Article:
How to save money effortlessly
Money is very important.
It’s important because, whether you want to admit or not, it provides vital base for happiness in life. For me money is never an object, it’s just means to an end .i.e. happiness. Mind you, I’m not interested in being rich. I’ve got a clear (and realistic) figure how much I want for my present and retirement and I am working towards that goal.
Saving itself is not a problem for me. Maybe it could be considered to be a problem by some people because I save too much. Anyway what I’ve been thinking and striving to achieve is how to save smartly (=where/when to save, where/when to spend). I don’t want to blindly save on everything and end up losing more important things in life. I haven’t mastered it yet and do go through a moment of unsurety over subtle details but I’ve established three principles in saving and they don’t change. When I finish with this, I will move over to smart spending.
Firstly, save first and spend with the leftover.
Secondly, avoid debt.
Last but not least, don’t pay for punishments.
Not quite self-explanatory?
Let me start with the first one.
Saving is not something you do with the leftover. If you still have this notion, change it now. Set your monthly savings figure – a minimum of 25% of your net income – and get it out of your way (DD or standing orders) before everything. If you’re a salaried person, you know more or less how much you need for weekly/monthly expenses. I do a budget under three categories, which are general expenses (food, car, utilities, insurance, and telecom), mortgages (gib & spain), self-investment (gym, social, massages, clothing, eating-out, pocket money, and emergency). So what you see in your account is pre-calculated. You have liberty spend more in one area or less in another, so don’t pur yourself under too much restrain. My current ratios for these categories are 8%, 18% and 16%, and 58% being savings.
The only debt I approve and have is mortgages. Since I wasn’t born with a silver spoon in mouth, I couldn’t afford to purchase my house(s) outright and I highly value ownership of foremost necessities. Even then my mortgages are strategic and under control. I regularly overpay and a big chunk of my savings earn higher interests than my mortgages and I believe a bit of monthly discipline is healthy.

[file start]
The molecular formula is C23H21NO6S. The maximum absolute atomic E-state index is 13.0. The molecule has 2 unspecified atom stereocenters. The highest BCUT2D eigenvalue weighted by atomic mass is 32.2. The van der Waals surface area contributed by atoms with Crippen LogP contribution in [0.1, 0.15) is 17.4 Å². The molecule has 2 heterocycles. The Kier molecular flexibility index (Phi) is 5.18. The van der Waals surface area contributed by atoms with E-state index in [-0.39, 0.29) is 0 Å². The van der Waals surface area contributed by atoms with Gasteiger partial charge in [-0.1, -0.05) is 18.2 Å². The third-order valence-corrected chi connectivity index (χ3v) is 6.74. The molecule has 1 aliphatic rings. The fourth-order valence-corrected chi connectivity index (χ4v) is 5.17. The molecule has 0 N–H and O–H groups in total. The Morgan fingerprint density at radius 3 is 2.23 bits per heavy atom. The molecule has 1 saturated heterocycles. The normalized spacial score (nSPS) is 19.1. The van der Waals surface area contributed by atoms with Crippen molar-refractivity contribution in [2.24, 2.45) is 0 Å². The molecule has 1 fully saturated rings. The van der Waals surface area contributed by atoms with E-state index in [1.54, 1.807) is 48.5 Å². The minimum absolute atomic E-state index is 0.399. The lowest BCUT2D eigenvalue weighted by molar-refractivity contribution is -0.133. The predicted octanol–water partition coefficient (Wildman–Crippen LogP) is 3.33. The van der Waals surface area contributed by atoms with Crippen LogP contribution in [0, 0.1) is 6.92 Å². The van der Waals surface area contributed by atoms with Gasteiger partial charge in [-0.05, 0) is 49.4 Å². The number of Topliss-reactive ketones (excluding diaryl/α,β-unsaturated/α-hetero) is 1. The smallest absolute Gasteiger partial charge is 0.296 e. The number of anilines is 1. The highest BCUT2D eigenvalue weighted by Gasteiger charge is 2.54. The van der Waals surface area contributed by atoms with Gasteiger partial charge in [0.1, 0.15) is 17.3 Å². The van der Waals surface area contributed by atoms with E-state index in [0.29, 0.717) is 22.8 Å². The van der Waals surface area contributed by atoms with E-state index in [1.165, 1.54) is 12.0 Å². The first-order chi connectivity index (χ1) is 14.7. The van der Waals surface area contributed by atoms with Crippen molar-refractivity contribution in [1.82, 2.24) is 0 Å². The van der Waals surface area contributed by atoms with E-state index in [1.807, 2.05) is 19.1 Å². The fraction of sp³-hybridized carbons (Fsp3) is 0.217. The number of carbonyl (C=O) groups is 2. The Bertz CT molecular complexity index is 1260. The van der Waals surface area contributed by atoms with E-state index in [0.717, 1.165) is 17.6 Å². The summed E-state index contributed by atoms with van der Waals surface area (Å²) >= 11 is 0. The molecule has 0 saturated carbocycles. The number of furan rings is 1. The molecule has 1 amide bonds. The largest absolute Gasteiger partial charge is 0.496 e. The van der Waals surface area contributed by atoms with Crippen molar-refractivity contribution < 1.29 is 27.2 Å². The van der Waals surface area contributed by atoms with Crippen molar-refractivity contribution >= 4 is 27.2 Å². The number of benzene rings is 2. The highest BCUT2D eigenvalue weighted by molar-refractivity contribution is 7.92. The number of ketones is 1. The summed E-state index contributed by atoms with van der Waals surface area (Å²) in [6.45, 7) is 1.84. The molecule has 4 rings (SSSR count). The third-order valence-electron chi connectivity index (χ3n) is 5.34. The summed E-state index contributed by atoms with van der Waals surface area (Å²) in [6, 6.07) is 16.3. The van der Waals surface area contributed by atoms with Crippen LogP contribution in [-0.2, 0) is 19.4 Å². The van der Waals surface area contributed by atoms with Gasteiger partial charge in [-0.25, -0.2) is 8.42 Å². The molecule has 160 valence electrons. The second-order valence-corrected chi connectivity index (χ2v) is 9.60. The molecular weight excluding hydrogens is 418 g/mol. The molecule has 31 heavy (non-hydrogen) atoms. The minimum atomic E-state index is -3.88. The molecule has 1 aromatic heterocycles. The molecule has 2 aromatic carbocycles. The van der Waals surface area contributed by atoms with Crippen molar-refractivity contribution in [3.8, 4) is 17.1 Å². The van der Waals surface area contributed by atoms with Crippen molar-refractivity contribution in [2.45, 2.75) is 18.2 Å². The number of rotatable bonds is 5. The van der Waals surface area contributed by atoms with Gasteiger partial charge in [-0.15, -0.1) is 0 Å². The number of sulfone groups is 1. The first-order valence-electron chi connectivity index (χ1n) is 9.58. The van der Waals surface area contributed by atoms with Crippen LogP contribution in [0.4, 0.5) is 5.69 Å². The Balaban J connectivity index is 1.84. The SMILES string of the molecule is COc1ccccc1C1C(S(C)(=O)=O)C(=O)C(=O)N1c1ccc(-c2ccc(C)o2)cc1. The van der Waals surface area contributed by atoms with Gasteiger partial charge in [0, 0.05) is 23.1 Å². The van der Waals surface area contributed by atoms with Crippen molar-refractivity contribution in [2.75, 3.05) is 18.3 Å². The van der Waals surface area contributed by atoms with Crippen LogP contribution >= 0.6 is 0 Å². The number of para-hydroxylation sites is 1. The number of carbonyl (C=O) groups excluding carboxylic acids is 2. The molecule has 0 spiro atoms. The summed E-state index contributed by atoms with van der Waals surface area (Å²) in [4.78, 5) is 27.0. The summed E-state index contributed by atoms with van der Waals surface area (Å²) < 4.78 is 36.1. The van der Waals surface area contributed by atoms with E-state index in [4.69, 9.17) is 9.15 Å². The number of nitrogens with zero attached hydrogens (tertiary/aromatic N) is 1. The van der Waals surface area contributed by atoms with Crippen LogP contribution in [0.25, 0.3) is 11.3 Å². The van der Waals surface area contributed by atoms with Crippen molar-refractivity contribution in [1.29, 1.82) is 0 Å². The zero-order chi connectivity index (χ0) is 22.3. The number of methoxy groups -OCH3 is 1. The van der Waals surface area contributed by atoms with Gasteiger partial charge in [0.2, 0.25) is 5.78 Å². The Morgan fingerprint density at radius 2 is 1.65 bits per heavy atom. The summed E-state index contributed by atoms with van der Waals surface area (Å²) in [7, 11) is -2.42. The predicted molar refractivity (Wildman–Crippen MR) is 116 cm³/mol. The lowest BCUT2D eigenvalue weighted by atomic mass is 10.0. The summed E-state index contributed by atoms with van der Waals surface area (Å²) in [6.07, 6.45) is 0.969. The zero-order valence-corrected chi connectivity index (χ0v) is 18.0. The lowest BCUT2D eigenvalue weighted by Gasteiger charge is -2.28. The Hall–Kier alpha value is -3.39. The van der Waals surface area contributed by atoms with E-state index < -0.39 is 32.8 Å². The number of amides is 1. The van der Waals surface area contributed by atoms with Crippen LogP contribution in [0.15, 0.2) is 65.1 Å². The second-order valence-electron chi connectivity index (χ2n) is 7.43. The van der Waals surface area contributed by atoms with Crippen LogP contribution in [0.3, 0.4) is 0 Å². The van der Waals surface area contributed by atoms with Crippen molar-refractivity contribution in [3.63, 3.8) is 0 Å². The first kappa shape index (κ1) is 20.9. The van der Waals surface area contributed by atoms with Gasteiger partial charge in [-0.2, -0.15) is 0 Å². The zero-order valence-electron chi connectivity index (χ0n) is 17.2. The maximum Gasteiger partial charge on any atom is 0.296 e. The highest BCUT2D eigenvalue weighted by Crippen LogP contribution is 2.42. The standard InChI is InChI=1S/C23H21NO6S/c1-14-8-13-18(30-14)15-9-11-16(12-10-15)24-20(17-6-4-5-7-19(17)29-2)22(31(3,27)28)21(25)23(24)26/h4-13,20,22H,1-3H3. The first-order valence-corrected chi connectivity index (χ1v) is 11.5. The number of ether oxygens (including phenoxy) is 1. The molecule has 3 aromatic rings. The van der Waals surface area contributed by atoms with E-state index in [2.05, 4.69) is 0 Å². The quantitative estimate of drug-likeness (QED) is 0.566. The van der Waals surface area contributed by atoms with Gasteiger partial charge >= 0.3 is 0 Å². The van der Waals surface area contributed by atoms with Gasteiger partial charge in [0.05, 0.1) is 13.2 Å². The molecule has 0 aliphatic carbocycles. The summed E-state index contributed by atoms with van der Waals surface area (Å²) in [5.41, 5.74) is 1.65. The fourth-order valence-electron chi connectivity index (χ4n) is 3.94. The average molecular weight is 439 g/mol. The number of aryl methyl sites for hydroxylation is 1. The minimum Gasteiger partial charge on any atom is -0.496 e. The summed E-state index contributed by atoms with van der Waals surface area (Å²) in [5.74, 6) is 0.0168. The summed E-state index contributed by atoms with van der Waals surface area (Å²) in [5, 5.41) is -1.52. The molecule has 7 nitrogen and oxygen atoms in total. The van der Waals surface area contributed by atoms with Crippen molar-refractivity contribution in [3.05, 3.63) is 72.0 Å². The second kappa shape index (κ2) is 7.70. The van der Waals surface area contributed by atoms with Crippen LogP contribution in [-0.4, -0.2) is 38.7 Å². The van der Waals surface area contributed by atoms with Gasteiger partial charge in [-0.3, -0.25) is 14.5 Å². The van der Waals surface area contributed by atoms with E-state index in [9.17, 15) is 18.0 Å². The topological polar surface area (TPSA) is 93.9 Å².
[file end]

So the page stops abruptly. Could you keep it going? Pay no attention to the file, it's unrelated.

Remember, debt is a plague. Once you owe somebody, you lose control. So how to avoid debt? Treat your cash, debit card and credit card (only one) all the same. If you cannot trust yourself, go to ATM and take out YOUR (not from credit card)cash. Transfer money immediately after you make a purchase with the credit card. If you cannot do that, don’t bother going to a spending spree with the credit card.
OK, then number 3. Paying for your own punishments. It even sounds excessively torturous. Tragically, lots of people do that and don’t even realise it. It doesn’t matter how big or small the amount is. It’s the fact that you’re paying for your own loss. As I’m such a kind person, I’ve prepared a list for my readers.
1. Pay bank charges due to pure negligence.
2. Cash service from credit cards.
3. Leave lights on everywhere when nobody is present.
4. Let the water run while you’re putting shower gel on or toothpaste on your brush.
5. Leave your household appliances on stand-by.
6. Drive over the speed limit (it’s costly and even illegal!).
7. Not automating recurring utilities bills.
8. Buy at sales because it’s cheap and never use.
9. Overbuy (buy 1 get 1 free, etc) and throw away in the end.
Well, I think you know where this list is going. 🙂
Starting is always a difficult part.
Once you get the ball rolling, the rest is easy.
Trust me on this.